Department store retailer M&S is embarking on a major turnaround programme, including transforming its industrial infrastructure as it announced a fall in both sales and profit in its annual results to the end of March.
The retailer is reducing the complexity of its logistics network, closing four distribution centres and warehouses and the impending opening a national distribution centre in Welham Green, due for launch in this summer. The new site, in partnership with DHL is currently now ramping up its boxed storage capacity. Over £14m was spent on project costs as well as redundancy and accelerated depreciation.
Its focus on industrial has undoubtedly increased, as it prepares to embark on a joint venture with Ocado and establish its presence in the food delivery market. M&S’ changes to its warehouse coverage meant was a major cause in a 4.9% jump in warehousing and distribution costs to £564.6m in the year to 31 March 2019. Logistics costs increased 1.9% from £13.1m to £14.3m over the period.
“The growth in distribution and warehousing costs was largely driven by inflation and the costs of channel shift, as well as costs associated with the closure of an equipment warehouse, with some offset achieved from improved efficiencies at Castle Donington,” the company stated in its results statement.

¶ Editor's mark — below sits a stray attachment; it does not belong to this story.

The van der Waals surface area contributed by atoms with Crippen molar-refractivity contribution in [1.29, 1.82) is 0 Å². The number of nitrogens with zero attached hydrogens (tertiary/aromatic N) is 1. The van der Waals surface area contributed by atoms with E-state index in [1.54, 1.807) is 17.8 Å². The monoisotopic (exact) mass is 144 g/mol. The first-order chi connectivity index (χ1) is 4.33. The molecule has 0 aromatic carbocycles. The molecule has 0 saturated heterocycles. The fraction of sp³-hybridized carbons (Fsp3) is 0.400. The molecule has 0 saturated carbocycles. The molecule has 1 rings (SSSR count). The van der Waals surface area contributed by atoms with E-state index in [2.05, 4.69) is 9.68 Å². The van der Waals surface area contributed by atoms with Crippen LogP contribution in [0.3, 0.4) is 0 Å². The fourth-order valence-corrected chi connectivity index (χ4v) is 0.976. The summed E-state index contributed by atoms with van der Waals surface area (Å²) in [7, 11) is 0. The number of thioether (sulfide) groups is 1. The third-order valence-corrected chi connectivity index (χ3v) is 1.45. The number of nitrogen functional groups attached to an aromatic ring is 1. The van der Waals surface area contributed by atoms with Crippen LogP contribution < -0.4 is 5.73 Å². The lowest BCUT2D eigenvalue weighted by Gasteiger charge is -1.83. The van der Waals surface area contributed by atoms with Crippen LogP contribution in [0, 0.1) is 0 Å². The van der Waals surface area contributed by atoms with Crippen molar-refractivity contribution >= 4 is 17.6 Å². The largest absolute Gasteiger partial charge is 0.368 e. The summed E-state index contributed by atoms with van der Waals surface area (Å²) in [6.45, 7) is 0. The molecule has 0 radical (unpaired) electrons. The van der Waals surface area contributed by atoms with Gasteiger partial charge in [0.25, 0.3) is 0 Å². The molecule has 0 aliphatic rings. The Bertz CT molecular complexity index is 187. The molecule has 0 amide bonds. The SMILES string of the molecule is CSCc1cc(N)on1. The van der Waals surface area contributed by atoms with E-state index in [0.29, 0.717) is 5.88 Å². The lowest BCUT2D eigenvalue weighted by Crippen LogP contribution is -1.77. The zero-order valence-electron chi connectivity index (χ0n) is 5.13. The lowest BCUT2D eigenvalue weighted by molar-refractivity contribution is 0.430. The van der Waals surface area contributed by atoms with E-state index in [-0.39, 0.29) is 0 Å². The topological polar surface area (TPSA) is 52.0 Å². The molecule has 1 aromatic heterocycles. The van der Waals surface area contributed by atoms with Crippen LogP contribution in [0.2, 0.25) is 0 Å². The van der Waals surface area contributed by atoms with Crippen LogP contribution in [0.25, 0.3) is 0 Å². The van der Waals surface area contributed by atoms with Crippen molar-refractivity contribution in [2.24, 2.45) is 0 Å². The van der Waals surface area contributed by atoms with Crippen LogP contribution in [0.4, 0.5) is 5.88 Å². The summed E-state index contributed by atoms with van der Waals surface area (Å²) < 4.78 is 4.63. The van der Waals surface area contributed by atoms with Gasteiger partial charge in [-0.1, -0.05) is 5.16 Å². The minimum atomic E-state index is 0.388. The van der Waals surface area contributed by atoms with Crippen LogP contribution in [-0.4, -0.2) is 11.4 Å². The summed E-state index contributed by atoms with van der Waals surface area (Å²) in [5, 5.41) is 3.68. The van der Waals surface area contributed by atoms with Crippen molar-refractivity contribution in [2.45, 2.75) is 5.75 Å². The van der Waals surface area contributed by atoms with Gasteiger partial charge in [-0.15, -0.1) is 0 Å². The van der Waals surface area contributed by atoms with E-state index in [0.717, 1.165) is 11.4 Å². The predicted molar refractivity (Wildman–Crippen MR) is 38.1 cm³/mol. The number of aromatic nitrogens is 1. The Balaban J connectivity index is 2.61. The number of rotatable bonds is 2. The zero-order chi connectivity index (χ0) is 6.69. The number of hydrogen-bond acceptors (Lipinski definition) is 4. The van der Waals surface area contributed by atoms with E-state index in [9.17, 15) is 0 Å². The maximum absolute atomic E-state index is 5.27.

The company added it incurred costs totalling £14.3m, as it aims in converting to a single tier Clothing & Home UK distribution network, including the closure of two distribution centres sites. Its distribution of clothing & home products will be operated in Welham Green, which has seen supply chain expenditure at the site, and its other distribution site in Castle Donington, increase in the process.
M&S said it is working with Gist to provide its logistics capability. Meanwhile, M&S said it is making “good progress” restoring the basics of its technology organisation, transitioning to a partnership with TCS, in helping migrating its online platform to the cloud and rolling out new warehouse management software to enable the decommissioning of obsolete systems and the old mainframe base, which the company said will deliver annualised savings of over £30m.
“Creating a new range architecture in a business with weak processes, a slow supply chain and where buyers are building their confidence has proven challenging, and our sales both in store and online have been frustrated by poor availability in Q4,” M&S commented.
The company reported a drop in pre-tax profits of nearly 10% in the year to 31 March, at £523.2m. Like-for-like sales, which strip out the impact of new stores, were down by 2.9% for the group as a whole. The retailer, which has 1,043 stores, is part of the way though a big store closure programme, as it shifts its focus to the potential in the food delivery market.